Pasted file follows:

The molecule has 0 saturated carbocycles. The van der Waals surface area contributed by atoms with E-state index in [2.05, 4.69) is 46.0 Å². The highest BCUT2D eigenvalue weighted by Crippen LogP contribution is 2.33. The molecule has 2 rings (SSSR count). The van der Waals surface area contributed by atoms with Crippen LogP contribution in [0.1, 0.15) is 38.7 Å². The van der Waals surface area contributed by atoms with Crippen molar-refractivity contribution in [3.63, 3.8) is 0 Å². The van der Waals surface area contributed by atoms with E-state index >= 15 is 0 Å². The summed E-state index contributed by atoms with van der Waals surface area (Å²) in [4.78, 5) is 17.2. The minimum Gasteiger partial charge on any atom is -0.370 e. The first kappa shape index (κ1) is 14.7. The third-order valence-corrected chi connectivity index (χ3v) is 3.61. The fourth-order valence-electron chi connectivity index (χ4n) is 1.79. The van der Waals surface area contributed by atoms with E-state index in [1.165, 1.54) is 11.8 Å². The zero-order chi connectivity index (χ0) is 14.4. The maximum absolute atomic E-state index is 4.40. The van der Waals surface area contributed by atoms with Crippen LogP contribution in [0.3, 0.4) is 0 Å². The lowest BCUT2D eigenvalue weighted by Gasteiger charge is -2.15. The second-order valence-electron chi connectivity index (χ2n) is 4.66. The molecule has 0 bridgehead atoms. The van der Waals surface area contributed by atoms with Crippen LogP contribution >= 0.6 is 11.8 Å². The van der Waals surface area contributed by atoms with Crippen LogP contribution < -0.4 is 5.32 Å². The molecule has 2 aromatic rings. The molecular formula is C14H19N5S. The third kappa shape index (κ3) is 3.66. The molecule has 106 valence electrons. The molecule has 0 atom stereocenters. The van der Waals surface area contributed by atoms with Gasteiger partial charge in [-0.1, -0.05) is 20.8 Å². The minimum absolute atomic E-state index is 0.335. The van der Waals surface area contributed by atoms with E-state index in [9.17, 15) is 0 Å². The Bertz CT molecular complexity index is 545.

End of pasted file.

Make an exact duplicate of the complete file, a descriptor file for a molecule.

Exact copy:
The molecule has 0 saturated carbocycles. The van der Waals surface area contributed by atoms with E-state index in [2.05, 4.69) is 46.0 Å². The highest BCUT2D eigenvalue weighted by Crippen LogP contribution is 2.33. The molecule has 2 rings (SSSR count). The van der Waals surface area contributed by atoms with Crippen LogP contribution in [0.1, 0.15) is 38.7 Å². The van der Waals surface area contributed by atoms with Crippen molar-refractivity contribution in [3.63, 3.8) is 0 Å². The van der Waals surface area contributed by atoms with E-state index >= 15 is 0 Å². The summed E-state index contributed by atoms with van der Waals surface area (Å²) in [4.78, 5) is 17.2. The minimum Gasteiger partial charge on any atom is -0.370 e. The first kappa shape index (κ1) is 14.7. The third-order valence-corrected chi connectivity index (χ3v) is 3.61. The fourth-order valence-electron chi connectivity index (χ4n) is 1.79. The van der Waals surface area contributed by atoms with E-state index in [1.165, 1.54) is 11.8 Å². The zero-order chi connectivity index (χ0) is 14.4. The maximum absolute atomic E-state index is 4.40. The van der Waals surface area contributed by atoms with Crippen LogP contribution in [0.3, 0.4) is 0 Å². The lowest BCUT2D eigenvalue weighted by Gasteiger charge is -2.15. The second-order valence-electron chi connectivity index (χ2n) is 4.66. The molecule has 0 bridgehead atoms. The van der Waals surface area contributed by atoms with Crippen LogP contribution >= 0.6 is 11.8 Å². The van der Waals surface area contributed by atoms with Crippen LogP contribution < -0.4 is 5.32 Å². The molecule has 2 aromatic rings. The molecular formula is C14H19N5S. The third kappa shape index (κ3) is 3.66. The molecule has 106 valence electrons. The molecule has 0 atom stereocenters. The van der Waals surface area contributed by atoms with Gasteiger partial charge in [-0.1, -0.05) is 20.8 Å². The minimum absolute atomic E-state index is 0.335. The van der Waals surface area contributed by atoms with E-state index in [9.17, 15) is 0 Å². The Bertz CT molecular complexity index is 545.